“This story about Bob coming over to my house with his guitar, and singing ‘Do You Want to Dance,’ that’s not right. He called me up one time and played it over the telephone, the actual record, but he didn’t sing it for my parents or anything.”

“I must have dreamt it that way, I suppose. It’s a good story though, I’m glad I have it in there. Sounds like something Bob might have done.”

“You’re worse than he was, I swear. But . . . you know what actually did happen that time? He called me like I said, but told me it was him singing. He was always making tapes with his band, so naturally I believed him. I even complimented him on how much they’d improved. Was a long time afterward that I realized it wasn’t Bob and the band, but Bobby Freeman. Spooky stuff.”

Sounded pretty straight to me. Dylan could be Bobby Freeman for all I knew, but my theory was that Bob and Smokey Robinson were the same. If you’ve ever seen Smokey and the Miracles, I’m certain you’ll agree without a moment’s hesitation. And if you haven’t, just think about it: Up there on that stage before a fivepiece soul band, with the essence of black vocal accompaniment at his side—plus, I grant you, a little makeup, his hair slicked back, some Man Tan, and a puff or two of cotton in the nostrils—is Bobby Zimmerman, luxuriating in the apotheosis of his ’57 Jacket Jamboree Talent Festival performance. There was no doubt in my mind, Bob Dylan was Smokey Robinson. And I had evidence to support my belief: Smokey uses a quote from Bob in his program notes that says, “Smokey Robinson is today’s greatest living American poet.” Without reservation. And all one really has to do, if still unconvinced, is listen to the Miracles’ songs. . . numbers like “The Tracks of My Tears,” “The Love I Saw in You Was Just a Mirage,” or “More Love.” Nobody but Bob could have written the lines:

This is no fiction, this is no fact,
This is real,
It’s a pact . . .

Imagine how much fun Bob has being Smokey Robinson. No stupid reporters questioning the literacy of his work, no phony image of Pop Seer to live up to. Nothing but soul—and those slick clothes and that big beat. Bob didn’t really spend two years and a half brooding in Woodstock, he was on the road with the Miracles!

“Toby. . .”

“Huh? Oh, I’m sorry, I must have been dreaming.” Too little sleep, too many hours on the road, and too much happening. “What was it you were saying?”

Echo waved a letter under my nose. “This. I thought you might be interested in seeing it; it’s from Robert Shelton.”

“Wow, yes, what does he say? Read it to me.”

“Oh, not much. Except that if he can consider his interview with me exclusive, there will be more than the enclosed one hundred dollar check coming, when and if his book starts to make money.”

“He sent you a hundred dollars?” I asked.

“Yeah, and I guess I really blew it by talking to you, didn’t I?” Echo laughed.

“Gosh . . .”

“I’m only kidding, what do I care? It’s more fun having you write about Bob, anyhow.”

“Well, that’s good, because I’m sure not going to be able to give you a hundred bucks. That’s amazing. He must be getting a lot of bread from somebody to be throwing it around like that. Some publisher, I mean.” Oh, empty-pocketed gloom.

“Cheer up, he’s a nice fellow. He won’t be mad. And besides, it was all my fault. I never actually thought you’d get your story published. I just figured you were one of Bob’s fans who was interested enough in his music to come all the way to Minnesota. That’s why I talked to you; I never even thought about you being any competition for Robert Shelton.”

“I sure can’t say I blame you for that.” Echo flashed me a grin and turned back to her Voice. We drove along in silence for five or ten miles, her reading and me watching the road, all pale pink and Christmas-tree green in the dusk. It was really getting cold now, and I shivered with the heat up full, in my chamois-cloth lumberjack shirt and heavy wool socks. Echo huddled in her Austrian cape under the overhead light. I thought seriously of breaking out the Scotch that was bouncing around in my glove compartment.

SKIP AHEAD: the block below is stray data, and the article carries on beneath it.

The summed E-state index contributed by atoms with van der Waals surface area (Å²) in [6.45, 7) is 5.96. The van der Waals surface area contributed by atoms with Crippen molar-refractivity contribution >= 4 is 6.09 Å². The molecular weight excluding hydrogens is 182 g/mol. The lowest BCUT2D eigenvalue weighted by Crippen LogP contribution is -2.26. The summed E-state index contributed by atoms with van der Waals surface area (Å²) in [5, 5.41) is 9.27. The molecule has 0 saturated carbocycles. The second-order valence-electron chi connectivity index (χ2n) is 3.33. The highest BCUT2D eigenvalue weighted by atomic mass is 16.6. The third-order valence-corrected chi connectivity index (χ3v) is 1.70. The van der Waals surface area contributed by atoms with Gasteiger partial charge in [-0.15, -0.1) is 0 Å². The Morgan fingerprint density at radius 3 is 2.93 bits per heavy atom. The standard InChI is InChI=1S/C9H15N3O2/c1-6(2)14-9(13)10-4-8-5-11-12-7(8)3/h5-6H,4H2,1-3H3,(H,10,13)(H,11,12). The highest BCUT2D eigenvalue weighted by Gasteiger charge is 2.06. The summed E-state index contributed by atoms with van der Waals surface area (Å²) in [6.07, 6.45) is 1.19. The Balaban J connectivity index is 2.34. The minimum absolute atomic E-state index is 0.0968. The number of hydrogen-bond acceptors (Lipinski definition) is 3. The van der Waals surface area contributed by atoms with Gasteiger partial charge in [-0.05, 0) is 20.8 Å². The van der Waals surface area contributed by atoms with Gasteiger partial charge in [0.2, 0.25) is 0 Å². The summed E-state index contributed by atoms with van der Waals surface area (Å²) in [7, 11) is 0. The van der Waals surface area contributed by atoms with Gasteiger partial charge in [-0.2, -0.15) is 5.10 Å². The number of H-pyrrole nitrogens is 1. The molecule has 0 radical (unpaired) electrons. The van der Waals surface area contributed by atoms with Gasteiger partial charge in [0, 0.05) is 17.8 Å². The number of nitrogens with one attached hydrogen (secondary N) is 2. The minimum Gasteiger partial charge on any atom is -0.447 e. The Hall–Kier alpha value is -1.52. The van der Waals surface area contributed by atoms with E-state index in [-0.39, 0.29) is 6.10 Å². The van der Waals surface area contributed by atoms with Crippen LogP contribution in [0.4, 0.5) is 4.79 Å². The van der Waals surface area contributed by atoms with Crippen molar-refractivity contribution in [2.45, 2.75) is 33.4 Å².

“Ooh, Toby. . .I bet Bob’s wife didn’t like all this.”

“What’s that?” I said, my teeth chattering.

“This stuff about us wanting to get married—I bet that just made her furious.”

“Come on, you were two kids in love, of course you talked about getting married. Everybody does. Don’t you think Bob Dylan’s wife would understand something as normal as that?” Echo looked up hurt.

“Well, all I know is that we seemed pretty serious at the time. He even made me cook pizzas for him to prove I’d be a good wife, and once I had to sew a pair of blue slacks—best sewing job I ever did!”

I started laughing; I couldn’t help it, but I did. Echo just stared. “That’s funny, pizzas. . .” I gulped. Echo sort of smiled and then giggled. “And blue slacks,” she whispered, “royal blue slacks, I’ll never forget them.” She looked up at me and laughed.

“That’s better, oh god, I need a drink.” I uncorked the pint of Cutty Sark and offered Echo a snort.

“No thanks!” she said, looking mildly shocked. I took a long pull and stuck the bottle in my coat pocket.

“You are crazy.” She laughed again.

“I’m a in-sane,” the Cutty Sark roared. “And, ‘Sometimes, I might get drunk . . . walk like a duck, and smell like a skunk . . .’”

“Oh, hush. And keep your eyes on the road!” Another semi blasted by and almost launched us into a very large body of water. The bottle of Scotch quickly found its way to my mouth. “Pull off here for a minute,” Echo said. “There, that side road.”

I did as ordered and eased off Highway 65 into a small unpaved parking lot. “This is Big Sandy Lake.” Echo sighed. “See now? Isn’t that neat?”

I pulled up the hand brake, wiped off the windshield with a sleeve of my shirt, and gazed out onto the most beautifully moonscaped water I had ever seen. The lake flapped and flopped out for a mile or so, to tremendous northern pines of exactly the right height— their shaggy tops extending to tickle the breast of a moon so angry and red that it hissed across the black-green water like some carelessly ignited railroad flare. The radio was playing something appropriate, from someplace like Fort Wayne, Indiana, and we were less than an hour from Hibbing. Echo and I sat in our seats, just staring. It was, well . . .

“I always did like to stop here,” Echo finally said.


Toby Thompson is author of Positively Main Street: Bob Dylan’s Minnesota (UMP), Saloon, and The ’60s Report. He is associate professor of creative writing at Penn State University. He has also written for numerous magazines including Rolling Stone, Vanity Fair, Playboy, and Esquire.